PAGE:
Customer Experience improvement and cultural change is easy right?
However, the reality can be somewhat different in traditional, fragmented organisations. Whole organisation buy-in is often something that happens over time and is not instantaneous. Whilst most projects of scale need Board sponsorship, those who “do the do” and understand the details behind the project are typically:
1. Less senior in position and authority
2. Part of a single department
3. Adapting from Marketing, Brand or Operational roles
This presents a challenge! How can a small fish with less authority deliver CX cultural change in a sea of predatory big fish? Or avoiding the metaphor; how can someone with limited experience and authority drive customer change within an organisation whose board leaders have a different agenda?
The current CX rhetoric promotes the idea that organisations need to hire CX expertise and leadership at Board level. But whilst this might be the ideal scenario; not all CEO’s are ready for such a fundamental change in their organisation – especially at time of consolidation and uncertainty.
So how does anyone in an organisation who is considering or being asked to lead such an initiative? There are certainly benefits to be taken from reading the various CX books and joining CX communities such as the CXPA. Becoming accredited CCXP certainly helps in understanding the principles and how each element should connect to effect CX development.
There is of course support that can be provided by seasoned consultants in how to approach the projects and the parameters to set in order to set a path and measure success. However, this is where most consultants stop – not quite taking the organisation through the change process and leaving them to their own devices – often at a critical point. Sink or Swim?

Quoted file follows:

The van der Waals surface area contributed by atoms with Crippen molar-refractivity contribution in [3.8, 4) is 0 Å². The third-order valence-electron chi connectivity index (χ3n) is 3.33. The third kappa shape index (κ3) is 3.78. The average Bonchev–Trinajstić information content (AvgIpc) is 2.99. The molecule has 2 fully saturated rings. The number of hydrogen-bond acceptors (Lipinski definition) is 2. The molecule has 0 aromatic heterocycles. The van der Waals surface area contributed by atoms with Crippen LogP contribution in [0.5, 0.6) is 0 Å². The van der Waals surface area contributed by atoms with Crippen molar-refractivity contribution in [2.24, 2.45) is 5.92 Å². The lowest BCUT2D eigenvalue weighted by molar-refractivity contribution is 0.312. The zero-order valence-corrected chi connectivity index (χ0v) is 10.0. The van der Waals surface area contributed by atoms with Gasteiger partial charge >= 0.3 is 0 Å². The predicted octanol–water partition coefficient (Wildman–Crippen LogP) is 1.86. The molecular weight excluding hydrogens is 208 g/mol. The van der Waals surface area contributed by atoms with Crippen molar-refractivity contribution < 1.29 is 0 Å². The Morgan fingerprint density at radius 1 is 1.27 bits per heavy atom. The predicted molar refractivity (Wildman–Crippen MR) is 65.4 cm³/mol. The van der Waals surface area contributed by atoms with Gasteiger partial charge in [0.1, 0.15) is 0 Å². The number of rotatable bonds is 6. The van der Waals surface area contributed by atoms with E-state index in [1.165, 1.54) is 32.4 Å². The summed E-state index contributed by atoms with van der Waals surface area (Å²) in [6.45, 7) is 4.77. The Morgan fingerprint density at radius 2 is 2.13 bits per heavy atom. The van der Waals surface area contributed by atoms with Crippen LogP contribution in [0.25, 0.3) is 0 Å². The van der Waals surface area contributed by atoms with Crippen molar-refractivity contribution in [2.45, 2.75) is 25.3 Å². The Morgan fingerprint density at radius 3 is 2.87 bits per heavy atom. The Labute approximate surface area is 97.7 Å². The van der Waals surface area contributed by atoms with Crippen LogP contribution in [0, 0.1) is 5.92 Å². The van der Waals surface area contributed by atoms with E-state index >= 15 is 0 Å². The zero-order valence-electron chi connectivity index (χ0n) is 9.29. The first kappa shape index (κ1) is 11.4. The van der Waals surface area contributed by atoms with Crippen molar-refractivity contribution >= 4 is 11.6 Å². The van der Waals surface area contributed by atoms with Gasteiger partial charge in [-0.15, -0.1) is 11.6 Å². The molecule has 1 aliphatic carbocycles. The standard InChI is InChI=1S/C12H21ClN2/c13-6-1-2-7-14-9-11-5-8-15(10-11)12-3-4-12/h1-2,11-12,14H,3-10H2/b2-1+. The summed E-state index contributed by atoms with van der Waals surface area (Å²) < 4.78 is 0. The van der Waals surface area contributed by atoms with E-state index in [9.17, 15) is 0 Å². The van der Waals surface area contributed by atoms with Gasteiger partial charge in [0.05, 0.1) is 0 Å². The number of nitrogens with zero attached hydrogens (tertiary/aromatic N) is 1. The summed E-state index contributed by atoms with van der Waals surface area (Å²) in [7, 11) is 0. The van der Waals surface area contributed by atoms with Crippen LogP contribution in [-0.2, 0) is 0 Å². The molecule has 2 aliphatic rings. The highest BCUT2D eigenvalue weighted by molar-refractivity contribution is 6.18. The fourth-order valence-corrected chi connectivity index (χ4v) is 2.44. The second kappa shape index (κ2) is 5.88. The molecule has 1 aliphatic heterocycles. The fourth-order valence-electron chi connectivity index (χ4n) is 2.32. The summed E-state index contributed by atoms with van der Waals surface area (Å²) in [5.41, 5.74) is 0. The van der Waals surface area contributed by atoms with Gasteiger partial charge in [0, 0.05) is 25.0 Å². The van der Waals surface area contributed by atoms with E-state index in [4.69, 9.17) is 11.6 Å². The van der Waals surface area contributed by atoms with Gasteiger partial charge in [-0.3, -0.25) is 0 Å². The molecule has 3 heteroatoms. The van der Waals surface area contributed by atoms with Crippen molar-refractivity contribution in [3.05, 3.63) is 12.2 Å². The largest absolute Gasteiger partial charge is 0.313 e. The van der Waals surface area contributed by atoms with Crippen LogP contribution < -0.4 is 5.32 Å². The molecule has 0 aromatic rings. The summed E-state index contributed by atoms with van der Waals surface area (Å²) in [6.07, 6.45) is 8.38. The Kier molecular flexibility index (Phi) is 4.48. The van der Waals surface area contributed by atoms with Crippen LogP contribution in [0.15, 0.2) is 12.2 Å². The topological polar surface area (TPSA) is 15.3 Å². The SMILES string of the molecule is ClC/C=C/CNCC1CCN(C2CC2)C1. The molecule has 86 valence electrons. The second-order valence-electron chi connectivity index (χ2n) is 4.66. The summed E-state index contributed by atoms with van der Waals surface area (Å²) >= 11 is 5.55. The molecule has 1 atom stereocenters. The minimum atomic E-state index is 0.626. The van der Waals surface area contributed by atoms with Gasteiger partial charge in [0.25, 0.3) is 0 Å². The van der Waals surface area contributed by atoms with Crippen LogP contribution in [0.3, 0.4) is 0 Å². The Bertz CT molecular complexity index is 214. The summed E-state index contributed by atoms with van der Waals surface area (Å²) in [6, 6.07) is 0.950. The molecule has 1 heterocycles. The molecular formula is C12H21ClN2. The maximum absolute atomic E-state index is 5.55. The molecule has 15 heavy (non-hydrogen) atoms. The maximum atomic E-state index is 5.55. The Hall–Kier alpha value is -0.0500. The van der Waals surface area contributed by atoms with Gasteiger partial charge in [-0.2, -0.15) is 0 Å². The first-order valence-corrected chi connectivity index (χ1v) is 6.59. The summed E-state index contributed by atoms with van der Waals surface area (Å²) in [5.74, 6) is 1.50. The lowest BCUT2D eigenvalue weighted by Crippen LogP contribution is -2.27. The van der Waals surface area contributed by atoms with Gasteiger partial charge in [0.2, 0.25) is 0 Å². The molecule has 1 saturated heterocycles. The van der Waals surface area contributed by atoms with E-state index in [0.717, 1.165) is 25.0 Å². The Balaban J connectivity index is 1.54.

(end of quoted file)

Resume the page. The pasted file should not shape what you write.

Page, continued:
Businesses and their people are adapting, working with the right expertise when necessary to fill in knowledge gaps and investing in their teams. Empowering them to take control and push the customer agenda, with the support and guidance to navigate other business initiatives. Whilst behaviours need to be exhibited at the top to show the team the way, it is vital that there is a top down bottom up approach to change. Whilst it might take one person to start a revolution, it requires a team effort to instil a long-term cultural change in the way an organisation conducts business.
To use the shark analogy, one fish can take the lead and behave like a shark! Thus, showing others the way; and when other fish begin to mimic the right behaviours, they also start evolving the culture in the same direction.